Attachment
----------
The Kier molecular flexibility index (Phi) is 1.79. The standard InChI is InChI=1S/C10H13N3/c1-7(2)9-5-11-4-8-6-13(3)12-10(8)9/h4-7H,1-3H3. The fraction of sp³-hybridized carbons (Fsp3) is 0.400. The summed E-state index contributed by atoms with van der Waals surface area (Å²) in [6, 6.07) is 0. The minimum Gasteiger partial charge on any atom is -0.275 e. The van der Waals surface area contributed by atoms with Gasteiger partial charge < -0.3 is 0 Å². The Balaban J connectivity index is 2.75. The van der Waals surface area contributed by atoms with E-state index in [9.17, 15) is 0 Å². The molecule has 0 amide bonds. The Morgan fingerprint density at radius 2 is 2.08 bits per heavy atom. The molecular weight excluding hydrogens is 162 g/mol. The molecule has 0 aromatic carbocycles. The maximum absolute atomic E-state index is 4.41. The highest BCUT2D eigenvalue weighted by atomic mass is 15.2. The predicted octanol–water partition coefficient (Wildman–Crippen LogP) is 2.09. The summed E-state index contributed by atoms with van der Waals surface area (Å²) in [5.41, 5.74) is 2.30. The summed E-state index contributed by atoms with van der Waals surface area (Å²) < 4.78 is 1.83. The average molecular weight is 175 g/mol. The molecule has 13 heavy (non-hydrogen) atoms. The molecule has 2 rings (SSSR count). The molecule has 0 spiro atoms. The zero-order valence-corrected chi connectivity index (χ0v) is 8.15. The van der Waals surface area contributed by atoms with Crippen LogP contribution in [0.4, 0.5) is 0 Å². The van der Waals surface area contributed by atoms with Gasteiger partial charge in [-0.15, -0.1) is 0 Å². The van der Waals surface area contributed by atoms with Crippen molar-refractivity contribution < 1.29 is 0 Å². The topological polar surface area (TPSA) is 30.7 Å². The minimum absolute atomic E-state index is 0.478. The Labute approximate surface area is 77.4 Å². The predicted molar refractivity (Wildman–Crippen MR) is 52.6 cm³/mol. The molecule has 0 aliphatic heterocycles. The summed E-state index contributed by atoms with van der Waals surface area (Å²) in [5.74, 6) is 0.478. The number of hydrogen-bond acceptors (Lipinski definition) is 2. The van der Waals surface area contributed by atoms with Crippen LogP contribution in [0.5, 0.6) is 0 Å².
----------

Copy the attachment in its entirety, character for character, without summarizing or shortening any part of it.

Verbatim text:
The Kier molecular flexibility index (Phi) is 1.79. The standard InChI is InChI=1S/C10H13N3/c1-7(2)9-5-11-4-8-6-13(3)12-10(8)9/h4-7H,1-3H3. The fraction of sp³-hybridized carbons (Fsp3) is 0.400. The summed E-state index contributed by atoms with van der Waals surface area (Å²) in [6, 6.07) is 0. The minimum Gasteiger partial charge on any atom is -0.275 e. The van der Waals surface area contributed by atoms with Gasteiger partial charge < -0.3 is 0 Å². The Balaban J connectivity index is 2.75. The van der Waals surface area contributed by atoms with E-state index in [9.17, 15) is 0 Å². The molecule has 0 amide bonds. The Morgan fingerprint density at radius 2 is 2.08 bits per heavy atom. The molecular weight excluding hydrogens is 162 g/mol. The molecule has 0 aromatic carbocycles. The maximum absolute atomic E-state index is 4.41. The highest BCUT2D eigenvalue weighted by atomic mass is 15.2. The predicted octanol–water partition coefficient (Wildman–Crippen LogP) is 2.09. The summed E-state index contributed by atoms with van der Waals surface area (Å²) in [5.41, 5.74) is 2.30. The summed E-state index contributed by atoms with van der Waals surface area (Å²) < 4.78 is 1.83. The average molecular weight is 175 g/mol. The molecule has 13 heavy (non-hydrogen) atoms. The molecule has 2 rings (SSSR count). The molecule has 0 spiro atoms. The zero-order valence-corrected chi connectivity index (χ0v) is 8.15. The van der Waals surface area contributed by atoms with Crippen LogP contribution in [0.4, 0.5) is 0 Å². The van der Waals surface area contributed by atoms with Gasteiger partial charge in [-0.15, -0.1) is 0 Å². The van der Waals surface area contributed by atoms with Crippen molar-refractivity contribution < 1.29 is 0 Å². The topological polar surface area (TPSA) is 30.7 Å². The minimum absolute atomic E-state index is 0.478. The Labute approximate surface area is 77.4 Å². The predicted molar refractivity (Wildman–Crippen MR) is 52.6 cm³/mol. The molecule has 0 aliphatic heterocycles. The summed E-state index contributed by atoms with van der Waals surface area (Å²) in [5.74, 6) is 0.478. The number of hydrogen-bond acceptors (Lipinski definition) is 2. The van der Waals surface area contributed by atoms with Crippen LogP contribution in [0.5, 0.6) is 0 Å².